DeBoer Deserves Some Criticism

Again, chances are the Penguins beat the Sharks regardless of any lineup alterations. However, DeBoer didn't come close to giving his team the best chance to win. In my series preview column, my suggestion was to put Marleau back at third-line center. Going with Marleau's speed in the bottom six, reuniting Joel Ward with Logan Couture and Joonas Donskoi on the second line and decreasing Dillon and Polak minutes were obvious changes that should have been made.

If it was only 80% clear going into the series, it was 100% clear at the end of Game 2. The Sharks had just lost in overtime to go down 2-0 in the series, but the third period comeback, where they finally carried the play, was led by the Donskoi---Couture---Ward line. It is absolutely mind-boggling to me that after their strong third period in Game 2, we basically didn't see that combination for the rest of the series. 

The two forwards that needed to be switched? Marleau and Ward were relatively quiet as the series progressed. Marleau scored in Game 1 and Ward scored in Game 3, but they combined for just one other point between them in the series. That one other point was a Ward assist on Justin Braun's game-tying goal late in Game 2, the one period Ward played with Couture and Donskoi in the final.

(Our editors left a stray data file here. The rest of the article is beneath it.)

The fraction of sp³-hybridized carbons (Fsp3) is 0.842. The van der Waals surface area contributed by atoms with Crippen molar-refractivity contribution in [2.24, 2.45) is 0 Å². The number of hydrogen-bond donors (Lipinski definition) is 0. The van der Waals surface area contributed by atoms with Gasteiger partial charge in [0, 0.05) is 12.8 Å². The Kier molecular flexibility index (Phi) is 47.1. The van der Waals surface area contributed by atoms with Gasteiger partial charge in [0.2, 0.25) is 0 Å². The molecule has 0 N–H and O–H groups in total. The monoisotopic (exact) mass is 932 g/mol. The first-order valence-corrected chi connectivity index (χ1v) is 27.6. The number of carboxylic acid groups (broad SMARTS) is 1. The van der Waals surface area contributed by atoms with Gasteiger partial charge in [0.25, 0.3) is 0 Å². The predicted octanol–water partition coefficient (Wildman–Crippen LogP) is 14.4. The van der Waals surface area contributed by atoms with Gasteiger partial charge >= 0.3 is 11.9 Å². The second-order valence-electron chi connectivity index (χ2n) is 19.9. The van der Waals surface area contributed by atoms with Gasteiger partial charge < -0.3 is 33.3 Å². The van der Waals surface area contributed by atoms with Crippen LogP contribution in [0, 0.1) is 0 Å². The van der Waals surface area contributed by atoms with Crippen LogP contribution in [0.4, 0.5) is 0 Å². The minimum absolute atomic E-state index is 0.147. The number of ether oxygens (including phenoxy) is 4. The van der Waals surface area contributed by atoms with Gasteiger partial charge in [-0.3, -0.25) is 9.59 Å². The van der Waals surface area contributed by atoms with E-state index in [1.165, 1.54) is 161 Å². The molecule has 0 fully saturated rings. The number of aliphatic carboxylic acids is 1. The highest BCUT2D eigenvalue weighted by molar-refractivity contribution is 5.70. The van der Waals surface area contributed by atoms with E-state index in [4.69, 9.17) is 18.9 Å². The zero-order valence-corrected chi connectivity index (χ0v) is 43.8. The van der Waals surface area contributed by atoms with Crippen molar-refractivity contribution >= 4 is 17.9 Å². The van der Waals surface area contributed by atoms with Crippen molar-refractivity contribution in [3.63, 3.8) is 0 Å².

There is no question the Sharks were at their best in these playoffs when the Donskoi---Couture---Ward line was followed up with a third line led by Marleau. In the middle of the second round against Nashville, the lines got a bit stale, and switching Marleau and Ward worked, but it was crystal clear they needed to be switched back against Pittsburgh. 

Achilles' Heel

As for limiting the third pair's ice time, well, it happened a teeny bit in Game 5, but for the most part they played far too many minutes. In his final interview of the season, DeBoer talked about how his team got off to great starts in the first three rounds and not continuing that in the final hurt them. Towards the middle of the interview he mentions not knowing what they could have done differently and that they didn't change anything that had made them successful getting out to good starts in the first three rounds.